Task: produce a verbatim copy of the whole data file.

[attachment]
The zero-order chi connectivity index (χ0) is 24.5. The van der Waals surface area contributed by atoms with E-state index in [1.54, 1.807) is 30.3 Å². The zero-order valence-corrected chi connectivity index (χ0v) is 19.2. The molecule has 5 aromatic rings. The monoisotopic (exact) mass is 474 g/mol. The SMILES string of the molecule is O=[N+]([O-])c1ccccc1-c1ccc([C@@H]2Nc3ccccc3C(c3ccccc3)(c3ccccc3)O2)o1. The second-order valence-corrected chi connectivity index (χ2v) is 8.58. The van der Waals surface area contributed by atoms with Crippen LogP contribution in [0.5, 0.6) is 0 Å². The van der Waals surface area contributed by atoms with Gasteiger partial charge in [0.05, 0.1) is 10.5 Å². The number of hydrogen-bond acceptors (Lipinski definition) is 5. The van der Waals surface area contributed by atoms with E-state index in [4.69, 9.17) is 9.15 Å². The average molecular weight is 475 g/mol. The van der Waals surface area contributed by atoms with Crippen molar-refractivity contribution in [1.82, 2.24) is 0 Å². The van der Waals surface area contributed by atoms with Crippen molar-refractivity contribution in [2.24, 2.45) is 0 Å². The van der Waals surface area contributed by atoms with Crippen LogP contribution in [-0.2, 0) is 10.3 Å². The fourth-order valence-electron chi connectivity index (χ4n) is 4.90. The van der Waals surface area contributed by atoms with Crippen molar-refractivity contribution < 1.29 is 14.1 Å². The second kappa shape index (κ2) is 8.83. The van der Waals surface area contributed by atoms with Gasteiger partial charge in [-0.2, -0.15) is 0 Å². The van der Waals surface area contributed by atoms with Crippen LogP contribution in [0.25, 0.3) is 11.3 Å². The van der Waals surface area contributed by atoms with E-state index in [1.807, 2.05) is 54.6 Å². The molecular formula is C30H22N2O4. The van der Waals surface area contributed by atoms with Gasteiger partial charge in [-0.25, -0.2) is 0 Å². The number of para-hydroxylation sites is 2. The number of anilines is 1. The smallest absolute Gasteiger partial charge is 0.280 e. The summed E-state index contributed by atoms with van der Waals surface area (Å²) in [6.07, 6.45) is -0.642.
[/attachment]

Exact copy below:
The zero-order chi connectivity index (χ0) is 24.5. The van der Waals surface area contributed by atoms with E-state index in [1.54, 1.807) is 30.3 Å². The zero-order valence-corrected chi connectivity index (χ0v) is 19.2. The molecule has 5 aromatic rings. The monoisotopic (exact) mass is 474 g/mol. The SMILES string of the molecule is O=[N+]([O-])c1ccccc1-c1ccc([C@@H]2Nc3ccccc3C(c3ccccc3)(c3ccccc3)O2)o1. The second-order valence-corrected chi connectivity index (χ2v) is 8.58. The van der Waals surface area contributed by atoms with Crippen LogP contribution in [0.5, 0.6) is 0 Å². The van der Waals surface area contributed by atoms with Gasteiger partial charge in [0.05, 0.1) is 10.5 Å². The number of hydrogen-bond acceptors (Lipinski definition) is 5. The van der Waals surface area contributed by atoms with E-state index in [4.69, 9.17) is 9.15 Å². The average molecular weight is 475 g/mol. The van der Waals surface area contributed by atoms with Crippen molar-refractivity contribution in [1.82, 2.24) is 0 Å². The van der Waals surface area contributed by atoms with Crippen molar-refractivity contribution in [2.24, 2.45) is 0 Å². The van der Waals surface area contributed by atoms with Crippen LogP contribution in [-0.2, 0) is 10.3 Å². The fourth-order valence-electron chi connectivity index (χ4n) is 4.90. The van der Waals surface area contributed by atoms with Crippen molar-refractivity contribution < 1.29 is 14.1 Å². The second kappa shape index (κ2) is 8.83. The van der Waals surface area contributed by atoms with Gasteiger partial charge in [-0.2, -0.15) is 0 Å². The van der Waals surface area contributed by atoms with Crippen LogP contribution in [0.25, 0.3) is 11.3 Å². The van der Waals surface area contributed by atoms with E-state index in [1.807, 2.05) is 54.6 Å². The molecular formula is C30H22N2O4. The van der Waals surface area contributed by atoms with Gasteiger partial charge in [-0.25, -0.2) is 0 Å². The number of para-hydroxylation sites is 2. The number of anilines is 1. The smallest absolute Gasteiger partial charge is 0.280 e. The summed E-state index contributed by atoms with van der Waals surface area (Å²) in [6.07, 6.45) is -0.642.